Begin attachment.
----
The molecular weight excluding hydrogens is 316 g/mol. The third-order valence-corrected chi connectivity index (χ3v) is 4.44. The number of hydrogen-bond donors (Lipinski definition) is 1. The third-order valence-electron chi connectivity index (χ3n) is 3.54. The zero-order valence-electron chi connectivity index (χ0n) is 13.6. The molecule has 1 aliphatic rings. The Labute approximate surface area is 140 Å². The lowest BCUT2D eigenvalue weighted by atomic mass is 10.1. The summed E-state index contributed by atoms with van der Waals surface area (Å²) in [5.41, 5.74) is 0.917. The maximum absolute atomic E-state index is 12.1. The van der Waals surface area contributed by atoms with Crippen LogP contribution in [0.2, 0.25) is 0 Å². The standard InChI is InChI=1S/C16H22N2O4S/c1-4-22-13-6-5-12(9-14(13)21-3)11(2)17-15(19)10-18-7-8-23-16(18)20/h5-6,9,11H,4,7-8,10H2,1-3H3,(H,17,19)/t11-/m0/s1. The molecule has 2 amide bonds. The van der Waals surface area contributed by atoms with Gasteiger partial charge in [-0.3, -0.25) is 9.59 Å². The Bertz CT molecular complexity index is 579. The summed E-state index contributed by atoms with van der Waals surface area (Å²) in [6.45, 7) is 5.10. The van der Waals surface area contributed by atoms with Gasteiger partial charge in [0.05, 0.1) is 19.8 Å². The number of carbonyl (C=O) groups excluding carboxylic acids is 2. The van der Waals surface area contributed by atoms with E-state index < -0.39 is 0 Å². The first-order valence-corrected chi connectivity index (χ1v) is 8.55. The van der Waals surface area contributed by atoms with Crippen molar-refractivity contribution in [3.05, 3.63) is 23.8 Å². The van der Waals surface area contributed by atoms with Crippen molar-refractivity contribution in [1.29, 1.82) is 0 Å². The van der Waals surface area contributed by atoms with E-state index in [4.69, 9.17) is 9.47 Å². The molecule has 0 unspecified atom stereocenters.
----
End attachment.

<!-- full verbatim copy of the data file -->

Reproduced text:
The molecular weight excluding hydrogens is 316 g/mol. The third-order valence-corrected chi connectivity index (χ3v) is 4.44. The number of hydrogen-bond donors (Lipinski definition) is 1. The third-order valence-electron chi connectivity index (χ3n) is 3.54. The zero-order valence-electron chi connectivity index (χ0n) is 13.6. The molecule has 1 aliphatic rings. The Labute approximate surface area is 140 Å². The lowest BCUT2D eigenvalue weighted by atomic mass is 10.1. The summed E-state index contributed by atoms with van der Waals surface area (Å²) in [5.41, 5.74) is 0.917. The maximum absolute atomic E-state index is 12.1. The van der Waals surface area contributed by atoms with Crippen LogP contribution in [0.2, 0.25) is 0 Å². The standard InChI is InChI=1S/C16H22N2O4S/c1-4-22-13-6-5-12(9-14(13)21-3)11(2)17-15(19)10-18-7-8-23-16(18)20/h5-6,9,11H,4,7-8,10H2,1-3H3,(H,17,19)/t11-/m0/s1. The molecule has 2 amide bonds. The van der Waals surface area contributed by atoms with Gasteiger partial charge in [-0.3, -0.25) is 9.59 Å². The Bertz CT molecular complexity index is 579. The summed E-state index contributed by atoms with van der Waals surface area (Å²) in [6.45, 7) is 5.10. The van der Waals surface area contributed by atoms with Gasteiger partial charge in [0.05, 0.1) is 19.8 Å². The number of carbonyl (C=O) groups excluding carboxylic acids is 2. The van der Waals surface area contributed by atoms with E-state index < -0.39 is 0 Å². The first-order valence-corrected chi connectivity index (χ1v) is 8.55. The van der Waals surface area contributed by atoms with Crippen molar-refractivity contribution in [3.05, 3.63) is 23.8 Å². The van der Waals surface area contributed by atoms with Crippen molar-refractivity contribution in [1.29, 1.82) is 0 Å². The van der Waals surface area contributed by atoms with E-state index in [4.69, 9.17) is 9.47 Å². The molecule has 0 unspecified atom stereocenters.